Most evidence is not absolute, but is relative with a high statistical likelihood that it is correct.  The statistical test often used, the 5% probability of the test being wrong, means that if twenty studies are undertaken one may come to the wrong conclusion.  The larger the ‘sample size’ of people studied the more likely the answer is to be right.  Where multiple studies are compared, this gives a much more accurate view, and a study of studies, sometimes called ‘meta-analysis’ is the best source of evidence.

Where possible the brief statistical strength of evidence is also published.  This may be a ‘probability’, usually a decimal figure after the abbreviation ‘p’ or ‘p value’, where a value of less than 0.05 (or one in twenty being wrong) is generally considered significant and reasonable evidence, while a value of less than 0.01 (or one in a hundred wrong) is substantially stronger evidence. 

It is also possible to calculate a measure of confidence in the answer, called a ‘confidence interval’, abbreviated to ‘CI’.  This is given alongside an actual value.  For example, someone who works with isocynate paints may have a risk getting asthma that is double the normal population, a relative risk of 2.  A statistical analysis to find where a p value of 0.05 lies either side of this number will give a range of perhaps 1.8 to 2.2.  This would demonstrate a high likelihood that isocyanate causes asthma.  If only a small number of cases were studied, the range may be 0.8-7.  If the actual risk was 0.8 this would suggest that using isocyanate was actually beneficial, so where the CI range includes 1 it is not a statistically powerful study and cannot be considered to be good evidence.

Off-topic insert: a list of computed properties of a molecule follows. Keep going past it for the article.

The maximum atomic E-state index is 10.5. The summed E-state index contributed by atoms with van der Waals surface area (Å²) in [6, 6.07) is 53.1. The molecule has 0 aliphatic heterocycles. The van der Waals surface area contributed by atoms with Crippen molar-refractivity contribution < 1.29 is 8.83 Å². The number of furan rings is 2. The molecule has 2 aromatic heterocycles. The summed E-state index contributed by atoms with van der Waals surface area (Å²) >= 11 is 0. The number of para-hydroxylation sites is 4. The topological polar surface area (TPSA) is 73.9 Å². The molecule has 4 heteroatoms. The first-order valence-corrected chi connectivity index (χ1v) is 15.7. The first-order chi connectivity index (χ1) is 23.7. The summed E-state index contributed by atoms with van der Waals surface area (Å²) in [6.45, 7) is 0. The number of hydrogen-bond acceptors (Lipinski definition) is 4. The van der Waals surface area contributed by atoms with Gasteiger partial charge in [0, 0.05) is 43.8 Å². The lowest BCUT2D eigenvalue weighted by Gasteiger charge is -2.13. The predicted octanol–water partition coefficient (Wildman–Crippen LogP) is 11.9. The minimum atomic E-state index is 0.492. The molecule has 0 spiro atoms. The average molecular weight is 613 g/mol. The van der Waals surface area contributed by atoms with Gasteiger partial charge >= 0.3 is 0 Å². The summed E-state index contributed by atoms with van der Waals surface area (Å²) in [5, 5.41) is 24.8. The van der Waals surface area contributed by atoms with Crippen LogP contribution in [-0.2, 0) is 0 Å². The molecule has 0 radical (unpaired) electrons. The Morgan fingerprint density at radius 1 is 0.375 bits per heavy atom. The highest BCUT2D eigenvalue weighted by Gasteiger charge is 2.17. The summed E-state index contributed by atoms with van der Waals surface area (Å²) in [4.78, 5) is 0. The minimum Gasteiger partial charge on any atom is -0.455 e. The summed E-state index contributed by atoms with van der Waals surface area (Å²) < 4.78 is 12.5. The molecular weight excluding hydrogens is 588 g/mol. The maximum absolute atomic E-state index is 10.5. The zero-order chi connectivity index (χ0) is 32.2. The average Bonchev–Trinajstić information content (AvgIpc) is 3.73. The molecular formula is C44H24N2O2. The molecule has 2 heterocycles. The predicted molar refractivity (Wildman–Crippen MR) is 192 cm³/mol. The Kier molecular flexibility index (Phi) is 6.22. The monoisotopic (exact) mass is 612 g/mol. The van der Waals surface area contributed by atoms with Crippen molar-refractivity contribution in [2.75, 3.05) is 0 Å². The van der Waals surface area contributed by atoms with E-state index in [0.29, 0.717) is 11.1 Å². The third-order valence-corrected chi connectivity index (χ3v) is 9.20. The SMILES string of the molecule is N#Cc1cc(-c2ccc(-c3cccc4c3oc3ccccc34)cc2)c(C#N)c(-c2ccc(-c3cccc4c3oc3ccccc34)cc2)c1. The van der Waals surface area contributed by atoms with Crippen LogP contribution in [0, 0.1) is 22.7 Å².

When using this website, if you look at the numbers of people in the study, the type of study, check the p values and confidence intervals, you will have a reasonable idea of whether the evidence presented is strong or not.  In many cases only weak evidence is available; we have to use this in the absence of any other evidence available, but we need to appreciate that it may be wrong.

Most articles start with an ‘abstract’ or summary.  This will often present the main finding, but will not always state the size of the study or the statistical accuracy of the findings.  Much of the evidence base in occupational health is found within studies, not as the main finding but as an incidental finding that is only presented in the ‘results’ part of the study.  Just reading the abstract can be misleading.  Many journals only allow access to the full article on payment, providing only the abstract for free.  Full articles may be available through libraries, or may be published freely on the author’s own website.